As a combat veteran of Iraq, Jackson County sheriff's Deputy David Duke knows about the stresses of war.
But the veteran police officer didn't have specific training to deal with a veteran's post traumatic stress disorder or related issues until he and several Medford Police Department officers recently completed critical incident training in Salt Lake City.
Now the sheriff's department and local law enforcement agencies, including the MPD, are working with the U.S. Department of Veterans Affairs to provide similar local training for officers.
On Wednesday, more than a dozen local officers participated in training at the VA's Southern Oregon Rehabilitation Center and Clinics in White City to help them better understand the behavioral and psychological issues involving veterans who may be suffering from PTSD.
"To put it simply, this is training for law enforcement officers on the street to recognize mentally unstable people and to handle those situations in an appropriate manner," said Duke, 37, a former Army staff sergeant who served in Iraq in 2006-07.
"Law enforcement is going a whole new direction these days in dealing with these types of situations," he added, noting that police officers are dealing with more PTSD issues in recent years, as veterans return from Afghanistan and Iraq.
While most veterans don't have PTSD issues, the training provides needed guidance for those times when it is a problem, he said.
"What is great about this training is that it shows officer how to not give up their authority but to treat these veterans with respect, which they deserve," he said, adding the goal is to get all the local law enforcement officers certified in the training as soon as possible."
During Wednesday's training, officers heard from veterans, psychologists, a veteran's spouse and others who have an intimate perspective on understanding and helping a veteran in a crisis.
"When we are talking about a crisis, it could be anything involving a veteran at risk — a domestic situation, under the influence, suicidal," said Chris Petrone, Iraq and Afghanistan Program manager at the SORCC.
"We want to enhance the officers' training and tactical skills to help them defuse situations," he added. "When they start talking to a veteran, this helps the veteran understand the officers have protocol to follow, that they are there to do a job, to make sure everybody gets through the situation OK. That often leads to a successful conclusion."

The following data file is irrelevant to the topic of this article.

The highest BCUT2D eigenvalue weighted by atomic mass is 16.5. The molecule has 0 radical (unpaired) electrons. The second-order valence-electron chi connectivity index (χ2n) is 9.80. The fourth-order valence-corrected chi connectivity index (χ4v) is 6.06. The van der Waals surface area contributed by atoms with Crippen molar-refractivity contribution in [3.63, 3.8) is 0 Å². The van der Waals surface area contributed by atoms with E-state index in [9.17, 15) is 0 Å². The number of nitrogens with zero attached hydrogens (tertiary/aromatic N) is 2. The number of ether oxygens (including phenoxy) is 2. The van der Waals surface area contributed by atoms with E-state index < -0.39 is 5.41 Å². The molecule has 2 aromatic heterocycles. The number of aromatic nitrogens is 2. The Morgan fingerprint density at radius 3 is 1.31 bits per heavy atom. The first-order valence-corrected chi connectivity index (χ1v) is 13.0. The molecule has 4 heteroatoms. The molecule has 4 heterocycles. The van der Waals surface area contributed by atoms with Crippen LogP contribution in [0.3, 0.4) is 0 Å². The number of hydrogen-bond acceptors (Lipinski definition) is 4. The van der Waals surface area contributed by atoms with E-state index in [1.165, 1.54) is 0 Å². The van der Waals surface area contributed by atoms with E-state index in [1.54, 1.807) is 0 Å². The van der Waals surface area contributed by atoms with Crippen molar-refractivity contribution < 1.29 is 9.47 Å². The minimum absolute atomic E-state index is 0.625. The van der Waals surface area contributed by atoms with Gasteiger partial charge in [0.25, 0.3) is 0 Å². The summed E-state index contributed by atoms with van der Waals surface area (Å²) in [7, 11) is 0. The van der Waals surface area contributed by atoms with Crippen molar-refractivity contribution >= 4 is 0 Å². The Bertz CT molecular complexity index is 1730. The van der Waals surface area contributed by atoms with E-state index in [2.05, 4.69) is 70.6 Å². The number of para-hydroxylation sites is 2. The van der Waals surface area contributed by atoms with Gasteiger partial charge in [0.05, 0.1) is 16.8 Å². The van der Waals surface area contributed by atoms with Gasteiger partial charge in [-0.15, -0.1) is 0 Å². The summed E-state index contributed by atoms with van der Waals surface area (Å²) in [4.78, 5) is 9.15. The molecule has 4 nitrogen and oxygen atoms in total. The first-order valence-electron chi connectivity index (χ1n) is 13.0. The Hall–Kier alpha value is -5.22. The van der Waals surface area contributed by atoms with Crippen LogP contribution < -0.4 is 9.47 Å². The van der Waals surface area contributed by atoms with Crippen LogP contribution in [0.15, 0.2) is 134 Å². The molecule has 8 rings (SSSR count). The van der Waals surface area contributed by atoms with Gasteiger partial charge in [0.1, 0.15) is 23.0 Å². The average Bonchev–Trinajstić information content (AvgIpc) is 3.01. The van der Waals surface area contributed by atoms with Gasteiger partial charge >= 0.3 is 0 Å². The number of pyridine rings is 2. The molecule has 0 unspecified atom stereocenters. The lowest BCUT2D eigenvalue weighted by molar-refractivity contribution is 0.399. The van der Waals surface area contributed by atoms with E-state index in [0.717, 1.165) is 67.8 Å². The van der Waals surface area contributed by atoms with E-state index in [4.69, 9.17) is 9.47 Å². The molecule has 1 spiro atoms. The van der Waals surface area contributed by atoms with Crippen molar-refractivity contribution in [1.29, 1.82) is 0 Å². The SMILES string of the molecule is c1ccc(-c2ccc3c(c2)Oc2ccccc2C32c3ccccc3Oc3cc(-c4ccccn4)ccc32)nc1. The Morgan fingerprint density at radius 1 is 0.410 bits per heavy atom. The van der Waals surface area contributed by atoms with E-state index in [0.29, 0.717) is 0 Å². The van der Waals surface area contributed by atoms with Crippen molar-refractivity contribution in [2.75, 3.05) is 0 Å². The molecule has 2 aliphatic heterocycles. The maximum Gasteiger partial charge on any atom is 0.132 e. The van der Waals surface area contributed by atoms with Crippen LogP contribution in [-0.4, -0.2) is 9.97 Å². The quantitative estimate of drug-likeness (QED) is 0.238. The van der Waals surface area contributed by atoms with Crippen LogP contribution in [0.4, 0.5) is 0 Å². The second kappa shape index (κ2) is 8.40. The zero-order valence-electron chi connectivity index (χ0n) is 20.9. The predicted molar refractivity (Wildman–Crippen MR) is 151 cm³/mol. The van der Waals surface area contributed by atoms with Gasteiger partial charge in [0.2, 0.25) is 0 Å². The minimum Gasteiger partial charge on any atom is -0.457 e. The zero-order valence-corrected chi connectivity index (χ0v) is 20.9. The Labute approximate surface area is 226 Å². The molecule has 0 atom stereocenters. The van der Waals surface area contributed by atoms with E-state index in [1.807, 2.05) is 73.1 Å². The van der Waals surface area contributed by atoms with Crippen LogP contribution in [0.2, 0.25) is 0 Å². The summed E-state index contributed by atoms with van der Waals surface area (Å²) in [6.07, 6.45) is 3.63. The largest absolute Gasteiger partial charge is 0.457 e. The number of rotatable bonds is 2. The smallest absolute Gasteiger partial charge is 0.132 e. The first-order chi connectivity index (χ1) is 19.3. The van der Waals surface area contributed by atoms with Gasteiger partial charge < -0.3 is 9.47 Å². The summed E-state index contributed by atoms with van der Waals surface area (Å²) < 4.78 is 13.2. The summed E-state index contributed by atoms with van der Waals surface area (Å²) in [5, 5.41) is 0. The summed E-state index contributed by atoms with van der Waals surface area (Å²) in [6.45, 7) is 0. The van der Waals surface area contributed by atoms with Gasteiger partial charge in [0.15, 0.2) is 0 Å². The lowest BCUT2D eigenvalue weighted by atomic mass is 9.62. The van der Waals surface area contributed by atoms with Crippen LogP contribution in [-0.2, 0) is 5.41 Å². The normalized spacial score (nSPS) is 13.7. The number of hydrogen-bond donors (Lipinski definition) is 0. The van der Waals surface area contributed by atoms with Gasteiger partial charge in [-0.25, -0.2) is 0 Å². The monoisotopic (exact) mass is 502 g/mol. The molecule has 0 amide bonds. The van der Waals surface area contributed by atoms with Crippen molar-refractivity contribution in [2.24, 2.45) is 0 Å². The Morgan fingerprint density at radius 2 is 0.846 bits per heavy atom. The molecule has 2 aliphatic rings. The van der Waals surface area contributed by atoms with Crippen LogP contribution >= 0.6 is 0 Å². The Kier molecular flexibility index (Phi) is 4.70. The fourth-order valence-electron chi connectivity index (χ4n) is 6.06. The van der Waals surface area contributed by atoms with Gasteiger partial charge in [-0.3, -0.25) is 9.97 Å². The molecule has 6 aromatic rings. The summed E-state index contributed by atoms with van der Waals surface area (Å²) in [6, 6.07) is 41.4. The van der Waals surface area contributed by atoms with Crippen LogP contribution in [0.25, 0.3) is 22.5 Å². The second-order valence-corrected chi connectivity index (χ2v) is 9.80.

In addition to addressing PTSD, the training areas include brain injury symptoms and depression, he noted.
"We want the officers to understand specific conditions, to provide them with awareness and skills on how to deal with them," Petrone said.
While the program focuses on improved communications between an officer and a veteran, there is also an effort to improve communications between local law enforcement agencies and the VA, he said.
"If there is a veteran in crisis, we want them to be able to contact the correct person in the VA to get help for that veteran," he stressed.
Noting that most officers don't receive specific training to deal with such incidents, Duke said the program gives officers options.
"We are not just showing up on scene, putting people in handcuffs and being done with it," he said. "Our goal is to get people on the correct path to get the treatment they need."
That will save officers time —— and taxpayers money — in the long run, organizers said.
"This means we're not dealing with them day after day and putting them into detox or whatever," he said. "We want to fix the problem as a whole and get them the help they need."
One issue he has seen among combat veterans is survival guilt and attempted suicide.
"A lot of veterans are coming back and thinking about the fact they made it through and their partners didn't," Duke said. "Being a veteran, I can relate to them and speak to them about it.
"At that point I am not just a law enforcement figure," he added. "I am a fellow veteran, a brother who has been there."
Reach reporter Paul Fattig at 776-4496 or email him at email@example.com.